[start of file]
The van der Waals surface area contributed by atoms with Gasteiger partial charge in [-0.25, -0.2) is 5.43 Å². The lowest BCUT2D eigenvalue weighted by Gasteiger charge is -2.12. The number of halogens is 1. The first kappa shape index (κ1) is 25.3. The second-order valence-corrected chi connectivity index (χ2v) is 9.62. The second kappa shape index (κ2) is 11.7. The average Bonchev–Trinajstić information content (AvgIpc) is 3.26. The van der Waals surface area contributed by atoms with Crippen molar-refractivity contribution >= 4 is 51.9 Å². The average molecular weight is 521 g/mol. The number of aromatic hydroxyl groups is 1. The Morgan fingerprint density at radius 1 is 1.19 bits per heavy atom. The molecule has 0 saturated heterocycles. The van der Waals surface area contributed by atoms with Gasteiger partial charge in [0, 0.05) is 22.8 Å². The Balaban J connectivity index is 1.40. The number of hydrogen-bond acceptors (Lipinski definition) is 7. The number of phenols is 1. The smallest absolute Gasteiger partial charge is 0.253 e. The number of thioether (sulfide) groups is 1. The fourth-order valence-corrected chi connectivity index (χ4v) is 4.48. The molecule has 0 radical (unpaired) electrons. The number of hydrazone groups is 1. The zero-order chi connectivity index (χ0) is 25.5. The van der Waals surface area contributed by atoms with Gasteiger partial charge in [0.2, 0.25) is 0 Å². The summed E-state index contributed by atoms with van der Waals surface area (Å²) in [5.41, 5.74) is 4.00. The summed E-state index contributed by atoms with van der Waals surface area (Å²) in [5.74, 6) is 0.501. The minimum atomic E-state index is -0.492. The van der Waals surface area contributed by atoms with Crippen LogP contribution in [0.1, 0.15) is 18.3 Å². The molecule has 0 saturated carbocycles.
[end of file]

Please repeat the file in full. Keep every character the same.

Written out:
The van der Waals surface area contributed by atoms with Gasteiger partial charge in [-0.25, -0.2) is 5.43 Å². The lowest BCUT2D eigenvalue weighted by Gasteiger charge is -2.12. The number of halogens is 1. The first kappa shape index (κ1) is 25.3. The second-order valence-corrected chi connectivity index (χ2v) is 9.62. The second kappa shape index (κ2) is 11.7. The average Bonchev–Trinajstić information content (AvgIpc) is 3.26. The van der Waals surface area contributed by atoms with Crippen molar-refractivity contribution >= 4 is 51.9 Å². The average molecular weight is 521 g/mol. The number of aromatic hydroxyl groups is 1. The Morgan fingerprint density at radius 1 is 1.19 bits per heavy atom. The molecule has 0 saturated heterocycles. The van der Waals surface area contributed by atoms with Gasteiger partial charge in [0, 0.05) is 22.8 Å². The Balaban J connectivity index is 1.40. The number of hydrogen-bond acceptors (Lipinski definition) is 7. The number of phenols is 1. The smallest absolute Gasteiger partial charge is 0.253 e. The number of thioether (sulfide) groups is 1. The fourth-order valence-corrected chi connectivity index (χ4v) is 4.48. The molecule has 0 radical (unpaired) electrons. The number of hydrazone groups is 1. The zero-order chi connectivity index (χ0) is 25.5. The van der Waals surface area contributed by atoms with Gasteiger partial charge in [0.2, 0.25) is 0 Å². The summed E-state index contributed by atoms with van der Waals surface area (Å²) in [5.41, 5.74) is 4.00. The summed E-state index contributed by atoms with van der Waals surface area (Å²) in [5.74, 6) is 0.501. The minimum atomic E-state index is -0.492. The van der Waals surface area contributed by atoms with Crippen LogP contribution in [0.1, 0.15) is 18.3 Å². The molecule has 0 saturated carbocycles.